What is an ideology and do we need them in our lives?

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The definition of ideology varies depending on the school of thought. Ideology, according to Louis Althusser, is the imaginary relationship of individuals to their existence or reality. This is different from the Marxist point of view, which postulates that an ideology creates a sense of false consciousness. Although ideologies do not represent the reality, they do represent our social and or imaginary reality. In this regard, ideologies are important because they shape who we are or at least what we believe in. Further, according to Althusser, we are subjected to ideology even before we are born, and it is this ideology that gives us our identity. For instance, in various communities, it is certain even before a child is born that he or she will bear the father’s name, in line with the existing familial ideologies.

The mainstream defines an ideology as “a system of ideas which attempts to explain reality” (Prof. West, Suffolk College). The definition is in agreement with the Marxist point of view that ideologies represent the reality. Further, the reality is almost always biased to support a particular group. In this regard, ideology would not be important in our lives. This is because the powerful will always persuade the masses through false ideologies that entrench their exploitation of that particular group. The argument suggests increased focus on practical considerations instead of ideologies.

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Ideologies are belief systems based on ideas and constructs about the world and the people in it. For example, democracy is a political ideology based on the belief that people have the right to choose their leaders, laws, and so on. In terms of political systems, an ideology serves as the basis for how a nation will be governed, which is a fundamental aspect of collective living.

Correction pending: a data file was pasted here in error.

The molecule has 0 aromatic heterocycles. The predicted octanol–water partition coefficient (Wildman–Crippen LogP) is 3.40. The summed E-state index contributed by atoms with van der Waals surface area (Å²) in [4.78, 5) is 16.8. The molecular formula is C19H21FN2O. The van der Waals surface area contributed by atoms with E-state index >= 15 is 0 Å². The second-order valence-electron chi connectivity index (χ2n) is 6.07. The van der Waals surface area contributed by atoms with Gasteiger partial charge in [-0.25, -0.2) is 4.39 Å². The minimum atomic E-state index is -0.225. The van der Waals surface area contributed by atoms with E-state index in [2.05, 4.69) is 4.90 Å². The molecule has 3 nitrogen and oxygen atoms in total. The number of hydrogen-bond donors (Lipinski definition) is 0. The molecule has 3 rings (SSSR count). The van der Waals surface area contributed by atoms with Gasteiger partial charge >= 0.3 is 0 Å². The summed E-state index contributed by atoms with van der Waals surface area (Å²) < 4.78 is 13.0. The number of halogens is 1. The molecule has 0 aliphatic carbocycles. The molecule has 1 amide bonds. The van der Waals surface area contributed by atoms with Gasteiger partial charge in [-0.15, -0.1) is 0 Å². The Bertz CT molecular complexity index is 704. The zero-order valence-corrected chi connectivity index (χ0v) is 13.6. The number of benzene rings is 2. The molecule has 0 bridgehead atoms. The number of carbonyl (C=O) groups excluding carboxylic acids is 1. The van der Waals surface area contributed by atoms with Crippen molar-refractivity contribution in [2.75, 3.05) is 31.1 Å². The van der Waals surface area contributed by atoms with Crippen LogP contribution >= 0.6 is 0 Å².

Ideologies are usually shared between a group of people and serve as the basis for how those people think and behave. Capitalism, for example, is both an economic system and an ideology. Capitalism is a system in which manufacturing and the provision of services is provided by private businesses in exchange for consumer dollars. Yet it is also an ideology because it is undergirded by a particular set of beliefs about how a market economy will operate and to what extent it will intersect with the government or other institutions. For instance, if you live in a capitalistic society, you wouldn't go into a store and try exchange a sheep for a bag of oranges because capitalism dictates that you are expected to pay for the item you desire at the price it is being offered, which is usually in dollars, not sheep.

As for whether we need ideologies in our lives, that is a tricky question. Technically, we need very little to live (food, shelter, water); however, societies probably wouldn't be very successful without ideologies. As previously mentioned, ideologies heavily influence behavior, particularly around what is and isn't acceptable. Given that, it's hard to imagine a society creating laws or social order without an ideology to dictate what's considered right and wrong. So while it is technically possible for people to live without an ideology, it would make life very, very challenging.

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